5 Things You Should Know About Radon And Radon Testing

If you're thinking of hiring radon testing services, read on to learn five things about what to expect. 

1. What is radon?

Radon is a gas that occurs naturally. It is in the earth's atmosphere in small, harmless, amounts. Radon gas is generally not a problem outside. Constantly shifting air currents are enough to prevent any dangerous build-up of the gas, but radon can build up and collect inside a building where airflow is limited. 

2. Is radon harmful? 

Radon is harmful in large quantities. When radon gathers and becomes a large part of the air you breathe, over time, it can seriously harm your lungs and is the second biggest cause of lung cancer. The symptoms of radon exposure overlap with many other respiratory problems and include trouble breathing, tightness in the chest, difficulty swallowing, and a persistent cough. 

3. How likely is a radon problem?

Exposure to high levels of radon is fairly common. Up to 6.5 out of every 100 homes in the United States are plagued with dangerously high levels of radon. It is easy to miss a radon problem since the gas has no smell and is colorless. The only way to be sure that you are not breathing toxic air is to have radon testing done. 

4. What does the testing process look like? 

There are many different options available for radon testing and your radon testing provider can guide you through them. Some radon tests are short term, and others are long term. Many factors can influence the day to day levels, such as temperature, weather, or snowpack. A longer-term test will give you a more accurate reading of the fluctuating levels of radon in your home.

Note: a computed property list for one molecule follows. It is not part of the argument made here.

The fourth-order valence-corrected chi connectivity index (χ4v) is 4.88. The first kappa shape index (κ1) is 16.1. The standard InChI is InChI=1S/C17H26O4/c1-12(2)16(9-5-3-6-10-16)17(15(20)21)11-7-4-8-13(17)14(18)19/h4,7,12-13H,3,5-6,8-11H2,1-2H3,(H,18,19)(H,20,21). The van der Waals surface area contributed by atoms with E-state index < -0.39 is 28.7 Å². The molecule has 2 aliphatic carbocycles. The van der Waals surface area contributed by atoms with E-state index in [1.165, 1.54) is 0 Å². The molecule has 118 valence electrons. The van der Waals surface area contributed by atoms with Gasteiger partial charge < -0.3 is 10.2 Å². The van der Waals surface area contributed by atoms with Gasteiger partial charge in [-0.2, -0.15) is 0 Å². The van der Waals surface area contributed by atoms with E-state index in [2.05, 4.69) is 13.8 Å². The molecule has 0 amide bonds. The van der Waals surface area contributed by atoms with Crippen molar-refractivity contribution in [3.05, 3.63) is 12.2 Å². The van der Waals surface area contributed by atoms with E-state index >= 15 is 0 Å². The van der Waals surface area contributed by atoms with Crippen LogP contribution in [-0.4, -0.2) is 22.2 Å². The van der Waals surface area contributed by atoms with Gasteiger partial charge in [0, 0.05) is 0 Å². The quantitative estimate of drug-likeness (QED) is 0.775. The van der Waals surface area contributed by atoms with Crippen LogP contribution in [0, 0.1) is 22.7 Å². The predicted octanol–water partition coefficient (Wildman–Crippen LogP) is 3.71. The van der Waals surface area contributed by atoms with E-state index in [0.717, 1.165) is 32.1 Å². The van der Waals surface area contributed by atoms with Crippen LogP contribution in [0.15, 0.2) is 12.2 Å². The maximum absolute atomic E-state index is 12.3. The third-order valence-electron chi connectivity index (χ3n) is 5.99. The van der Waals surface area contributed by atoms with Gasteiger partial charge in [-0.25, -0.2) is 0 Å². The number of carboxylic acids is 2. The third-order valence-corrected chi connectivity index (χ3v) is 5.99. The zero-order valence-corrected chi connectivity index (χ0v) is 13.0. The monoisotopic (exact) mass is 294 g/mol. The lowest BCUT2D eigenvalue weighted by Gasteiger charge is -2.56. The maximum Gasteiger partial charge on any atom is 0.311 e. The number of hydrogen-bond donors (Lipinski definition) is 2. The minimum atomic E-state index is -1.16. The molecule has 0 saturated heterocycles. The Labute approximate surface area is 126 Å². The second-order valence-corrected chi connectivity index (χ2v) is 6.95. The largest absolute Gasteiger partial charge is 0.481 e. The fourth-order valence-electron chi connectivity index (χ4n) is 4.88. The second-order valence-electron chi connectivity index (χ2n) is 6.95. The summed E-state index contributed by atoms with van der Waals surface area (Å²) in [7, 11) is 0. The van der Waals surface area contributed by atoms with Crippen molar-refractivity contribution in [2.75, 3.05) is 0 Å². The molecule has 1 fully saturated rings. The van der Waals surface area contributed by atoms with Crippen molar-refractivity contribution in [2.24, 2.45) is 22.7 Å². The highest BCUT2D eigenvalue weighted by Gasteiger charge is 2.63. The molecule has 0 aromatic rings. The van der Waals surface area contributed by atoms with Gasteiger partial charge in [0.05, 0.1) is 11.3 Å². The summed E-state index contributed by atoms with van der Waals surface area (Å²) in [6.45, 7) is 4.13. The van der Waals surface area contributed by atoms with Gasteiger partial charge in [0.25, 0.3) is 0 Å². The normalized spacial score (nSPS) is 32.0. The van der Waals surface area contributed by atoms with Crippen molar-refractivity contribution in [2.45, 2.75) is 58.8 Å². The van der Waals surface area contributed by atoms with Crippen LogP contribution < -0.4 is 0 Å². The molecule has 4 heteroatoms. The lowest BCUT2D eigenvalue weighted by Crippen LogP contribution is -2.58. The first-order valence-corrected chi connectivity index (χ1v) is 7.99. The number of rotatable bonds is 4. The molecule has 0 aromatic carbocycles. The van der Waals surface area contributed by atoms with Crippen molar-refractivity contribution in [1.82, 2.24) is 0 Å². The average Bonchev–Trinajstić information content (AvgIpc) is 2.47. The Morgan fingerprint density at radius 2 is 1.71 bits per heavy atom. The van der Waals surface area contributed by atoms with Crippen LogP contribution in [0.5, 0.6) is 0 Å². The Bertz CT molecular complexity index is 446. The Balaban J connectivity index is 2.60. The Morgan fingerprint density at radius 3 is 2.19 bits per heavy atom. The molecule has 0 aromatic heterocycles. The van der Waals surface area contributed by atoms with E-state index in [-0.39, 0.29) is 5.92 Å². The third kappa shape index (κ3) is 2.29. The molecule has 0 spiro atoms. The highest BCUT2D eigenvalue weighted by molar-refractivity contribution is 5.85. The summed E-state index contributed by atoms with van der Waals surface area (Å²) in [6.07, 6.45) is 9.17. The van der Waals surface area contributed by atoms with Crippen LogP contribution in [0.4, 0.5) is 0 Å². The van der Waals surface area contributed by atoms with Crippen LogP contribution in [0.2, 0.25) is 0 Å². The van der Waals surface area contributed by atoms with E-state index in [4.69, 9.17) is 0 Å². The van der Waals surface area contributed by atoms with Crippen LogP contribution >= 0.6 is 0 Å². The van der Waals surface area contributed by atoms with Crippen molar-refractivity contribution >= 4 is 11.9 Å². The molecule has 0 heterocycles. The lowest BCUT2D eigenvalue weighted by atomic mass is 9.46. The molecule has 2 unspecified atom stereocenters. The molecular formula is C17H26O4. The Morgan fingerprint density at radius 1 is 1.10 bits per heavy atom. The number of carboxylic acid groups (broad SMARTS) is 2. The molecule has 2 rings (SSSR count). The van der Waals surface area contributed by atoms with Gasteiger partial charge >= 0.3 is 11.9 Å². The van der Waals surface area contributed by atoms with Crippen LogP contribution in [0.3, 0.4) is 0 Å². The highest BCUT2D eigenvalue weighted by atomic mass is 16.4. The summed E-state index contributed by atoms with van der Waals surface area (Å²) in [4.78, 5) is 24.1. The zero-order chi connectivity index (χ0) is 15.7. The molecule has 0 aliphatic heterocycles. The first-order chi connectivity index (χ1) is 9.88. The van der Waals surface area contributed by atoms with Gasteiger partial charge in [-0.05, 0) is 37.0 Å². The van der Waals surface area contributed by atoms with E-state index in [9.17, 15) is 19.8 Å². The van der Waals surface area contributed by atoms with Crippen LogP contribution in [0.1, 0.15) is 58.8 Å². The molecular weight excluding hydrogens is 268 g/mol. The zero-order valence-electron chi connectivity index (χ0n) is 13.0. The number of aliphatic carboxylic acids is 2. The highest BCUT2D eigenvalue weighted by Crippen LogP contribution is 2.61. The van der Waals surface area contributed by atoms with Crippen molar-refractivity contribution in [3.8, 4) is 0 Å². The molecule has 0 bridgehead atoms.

Some continuous radon level monitors can be installed in your home for a constant and accurate reading. With more temporary options, some radon testing providers will have you mail in the results to a lab to be analyzed. This could take a few weeks. Some testing is easy enough to do yourself, and others require a more professional touch. 

5. What if you have a radon problem?

If you test your home or building for radon and find out that you have a problem, you have a few choices about how to bring the radon levels down. A radon mitigation team can take a good look at your building and come up with a solution that works for you. One option is installing a ventilation system; another option is decreasing radon build-up by sealing up cracks and gaps in your house.